By James C. Sprouse, Senior Pastor
I read a lot, especially non-fiction works about the Bible, the church, and the church’s struggles in the 21st century. Talking with a number of my colleagues at Annual Conference in June, we discovered that the usual suspects of church attendance, giving, and the need for more outreach, were the main things on our minds. We spoke a lot about the drop off in church attendance over the last 3 or 4 years. I listened mostly, thinking how much our conversations mirrored the concerns in a book I recently read. Here is a bit of what I observed.
For centuries pastors and lay leaders have watched the ebb and flow of church attendance, members coming and going, and some dropping out of attendance. Studies of those who drop out of or avoid Christian churches, show that a major driving force behind such behavior is the painful experiences endured within the local church. One study by the George Barna Group among non-church-going adults shows that nearly four out of every ten non-churchgoing Americans said they avoid churches because of negative past experiences in churches or with church people. This is no big surprise to pastors and lay leaders.
Stephen Mansfield’s new book, ReChurch, sheds light on some of those experiences. As one who was wounded by past church experiences, Mansfield encourages others who have been wounded by their local church to overcome their pain and suffering. He says they need to overcome their sense of woundedness for two reasons: 1, in response to a biblical command or for the benefit of the church, and 2, for their own healing and maturation.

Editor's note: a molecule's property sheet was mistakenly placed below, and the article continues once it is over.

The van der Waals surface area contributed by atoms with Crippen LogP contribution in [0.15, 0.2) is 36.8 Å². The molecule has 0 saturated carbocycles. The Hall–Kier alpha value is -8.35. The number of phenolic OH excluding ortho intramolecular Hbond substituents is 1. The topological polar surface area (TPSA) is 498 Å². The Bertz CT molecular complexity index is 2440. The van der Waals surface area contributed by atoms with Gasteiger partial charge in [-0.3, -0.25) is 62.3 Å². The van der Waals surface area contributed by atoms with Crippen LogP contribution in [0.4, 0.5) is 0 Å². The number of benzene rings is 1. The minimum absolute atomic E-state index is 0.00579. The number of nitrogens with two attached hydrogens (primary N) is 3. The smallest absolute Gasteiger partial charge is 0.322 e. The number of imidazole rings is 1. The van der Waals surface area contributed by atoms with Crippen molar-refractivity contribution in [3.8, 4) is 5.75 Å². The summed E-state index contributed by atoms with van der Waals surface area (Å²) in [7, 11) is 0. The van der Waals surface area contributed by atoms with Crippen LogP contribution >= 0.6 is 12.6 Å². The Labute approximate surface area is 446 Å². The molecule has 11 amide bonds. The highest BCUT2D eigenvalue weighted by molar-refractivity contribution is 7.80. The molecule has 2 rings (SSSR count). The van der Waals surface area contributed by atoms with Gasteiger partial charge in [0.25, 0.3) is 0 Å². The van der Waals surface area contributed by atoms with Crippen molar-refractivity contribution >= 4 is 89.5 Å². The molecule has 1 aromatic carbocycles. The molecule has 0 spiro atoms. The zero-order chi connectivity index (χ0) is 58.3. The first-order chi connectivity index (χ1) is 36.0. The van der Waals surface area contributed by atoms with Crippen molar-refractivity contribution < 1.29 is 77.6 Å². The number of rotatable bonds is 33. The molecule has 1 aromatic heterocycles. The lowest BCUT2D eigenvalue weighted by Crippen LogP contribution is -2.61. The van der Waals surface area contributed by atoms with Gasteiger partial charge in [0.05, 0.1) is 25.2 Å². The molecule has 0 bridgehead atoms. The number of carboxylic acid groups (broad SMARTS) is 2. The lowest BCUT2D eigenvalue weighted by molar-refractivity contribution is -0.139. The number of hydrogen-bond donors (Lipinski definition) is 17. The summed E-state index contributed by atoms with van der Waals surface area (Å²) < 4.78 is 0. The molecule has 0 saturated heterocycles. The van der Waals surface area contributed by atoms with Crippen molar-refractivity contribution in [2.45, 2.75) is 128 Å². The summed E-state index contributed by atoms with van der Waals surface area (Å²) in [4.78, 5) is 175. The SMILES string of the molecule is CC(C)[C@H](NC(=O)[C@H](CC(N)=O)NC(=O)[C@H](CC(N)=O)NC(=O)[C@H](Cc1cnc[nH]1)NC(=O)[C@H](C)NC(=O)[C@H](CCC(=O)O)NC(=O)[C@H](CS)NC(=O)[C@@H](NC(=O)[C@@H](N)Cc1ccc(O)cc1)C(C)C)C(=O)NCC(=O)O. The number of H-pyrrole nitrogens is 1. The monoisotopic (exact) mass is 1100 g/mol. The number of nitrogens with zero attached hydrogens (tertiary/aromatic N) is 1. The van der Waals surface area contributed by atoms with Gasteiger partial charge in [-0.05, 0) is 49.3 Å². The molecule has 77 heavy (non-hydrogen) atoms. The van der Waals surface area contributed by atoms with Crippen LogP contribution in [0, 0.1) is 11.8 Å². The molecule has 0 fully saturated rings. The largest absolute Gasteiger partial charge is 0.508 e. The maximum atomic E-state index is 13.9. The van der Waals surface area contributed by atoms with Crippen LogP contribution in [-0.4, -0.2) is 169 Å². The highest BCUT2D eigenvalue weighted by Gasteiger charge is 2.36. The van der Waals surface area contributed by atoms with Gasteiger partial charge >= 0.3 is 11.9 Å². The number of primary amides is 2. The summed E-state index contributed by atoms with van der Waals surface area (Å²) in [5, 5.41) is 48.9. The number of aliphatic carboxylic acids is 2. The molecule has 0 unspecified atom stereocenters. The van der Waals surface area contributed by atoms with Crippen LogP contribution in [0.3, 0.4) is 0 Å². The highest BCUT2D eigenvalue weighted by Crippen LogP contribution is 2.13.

Mansfield cites numerous examples as he reminds us that God uses our anguish, pain, and our own immaturity, to reshape and mature us and the church. We are fully aware that many churchgoers are wounded as a result of the insensitive or thoughtless actions of others in the church. Mansfield suggests that these instances are opportunities for us to practice the commandment to love one another. All of us are flawed sinners. Avoiding or fleeing from the source of pain and suffering, rather than addressing it, overcoming it, and working through it leaves us wounded and bitter. Even worse, it does nothing to enhance the spiritual health of the congregation or that of the person or persons responsible for the suffering.
It is no big surprise that the way through it all is forgiveness – the same forgiveness that Jesus offers to each of us who have wounded Him. Christianity, after all, is about receiving love and grace through God’s forgiveness and unmerited favor extended to us. Offering that same forgiveness to others is the only means to us for becoming healthy and whole again.